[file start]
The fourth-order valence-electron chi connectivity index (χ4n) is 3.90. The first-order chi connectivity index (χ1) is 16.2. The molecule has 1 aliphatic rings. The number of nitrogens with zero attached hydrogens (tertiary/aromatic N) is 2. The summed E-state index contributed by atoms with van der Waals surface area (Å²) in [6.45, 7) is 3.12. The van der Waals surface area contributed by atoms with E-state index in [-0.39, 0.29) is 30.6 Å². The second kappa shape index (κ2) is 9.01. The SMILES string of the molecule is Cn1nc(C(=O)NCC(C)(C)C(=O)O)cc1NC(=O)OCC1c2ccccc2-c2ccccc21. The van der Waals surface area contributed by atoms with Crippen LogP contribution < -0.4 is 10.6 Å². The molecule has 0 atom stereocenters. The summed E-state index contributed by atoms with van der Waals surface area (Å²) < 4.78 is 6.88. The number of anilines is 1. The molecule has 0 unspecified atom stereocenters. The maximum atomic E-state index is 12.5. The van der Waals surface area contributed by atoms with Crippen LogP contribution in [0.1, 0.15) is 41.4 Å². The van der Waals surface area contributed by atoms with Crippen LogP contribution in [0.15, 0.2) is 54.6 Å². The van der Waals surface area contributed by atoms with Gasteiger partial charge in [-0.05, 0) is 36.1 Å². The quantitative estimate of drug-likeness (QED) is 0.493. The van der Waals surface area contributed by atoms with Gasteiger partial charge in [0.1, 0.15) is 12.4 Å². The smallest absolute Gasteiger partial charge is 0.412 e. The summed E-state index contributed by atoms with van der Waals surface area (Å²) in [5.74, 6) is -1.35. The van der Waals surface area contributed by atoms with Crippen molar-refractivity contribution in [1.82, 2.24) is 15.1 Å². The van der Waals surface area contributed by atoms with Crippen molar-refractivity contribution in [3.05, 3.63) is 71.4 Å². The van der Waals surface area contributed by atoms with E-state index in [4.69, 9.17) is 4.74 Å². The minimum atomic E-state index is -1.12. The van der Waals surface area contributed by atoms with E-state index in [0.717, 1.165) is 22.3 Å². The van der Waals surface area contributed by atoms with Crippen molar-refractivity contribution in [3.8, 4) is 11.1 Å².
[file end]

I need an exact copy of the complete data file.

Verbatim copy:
The fourth-order valence-electron chi connectivity index (χ4n) is 3.90. The first-order chi connectivity index (χ1) is 16.2. The molecule has 1 aliphatic rings. The number of nitrogens with zero attached hydrogens (tertiary/aromatic N) is 2. The summed E-state index contributed by atoms with van der Waals surface area (Å²) in [6.45, 7) is 3.12. The van der Waals surface area contributed by atoms with E-state index in [-0.39, 0.29) is 30.6 Å². The second kappa shape index (κ2) is 9.01. The SMILES string of the molecule is Cn1nc(C(=O)NCC(C)(C)C(=O)O)cc1NC(=O)OCC1c2ccccc2-c2ccccc21. The van der Waals surface area contributed by atoms with Crippen LogP contribution < -0.4 is 10.6 Å². The molecule has 0 atom stereocenters. The summed E-state index contributed by atoms with van der Waals surface area (Å²) < 4.78 is 6.88. The number of anilines is 1. The molecule has 0 unspecified atom stereocenters. The maximum atomic E-state index is 12.5. The van der Waals surface area contributed by atoms with Crippen LogP contribution in [0.1, 0.15) is 41.4 Å². The van der Waals surface area contributed by atoms with Crippen LogP contribution in [0.15, 0.2) is 54.6 Å². The van der Waals surface area contributed by atoms with Gasteiger partial charge in [-0.05, 0) is 36.1 Å². The quantitative estimate of drug-likeness (QED) is 0.493. The van der Waals surface area contributed by atoms with Gasteiger partial charge in [0.1, 0.15) is 12.4 Å². The smallest absolute Gasteiger partial charge is 0.412 e. The summed E-state index contributed by atoms with van der Waals surface area (Å²) in [5.74, 6) is -1.35. The van der Waals surface area contributed by atoms with Crippen molar-refractivity contribution in [1.82, 2.24) is 15.1 Å². The van der Waals surface area contributed by atoms with Crippen molar-refractivity contribution in [3.05, 3.63) is 71.4 Å². The van der Waals surface area contributed by atoms with E-state index in [4.69, 9.17) is 4.74 Å². The minimum atomic E-state index is -1.12. The van der Waals surface area contributed by atoms with E-state index in [0.717, 1.165) is 22.3 Å². The van der Waals surface area contributed by atoms with Crippen molar-refractivity contribution in [3.8, 4) is 11.1 Å².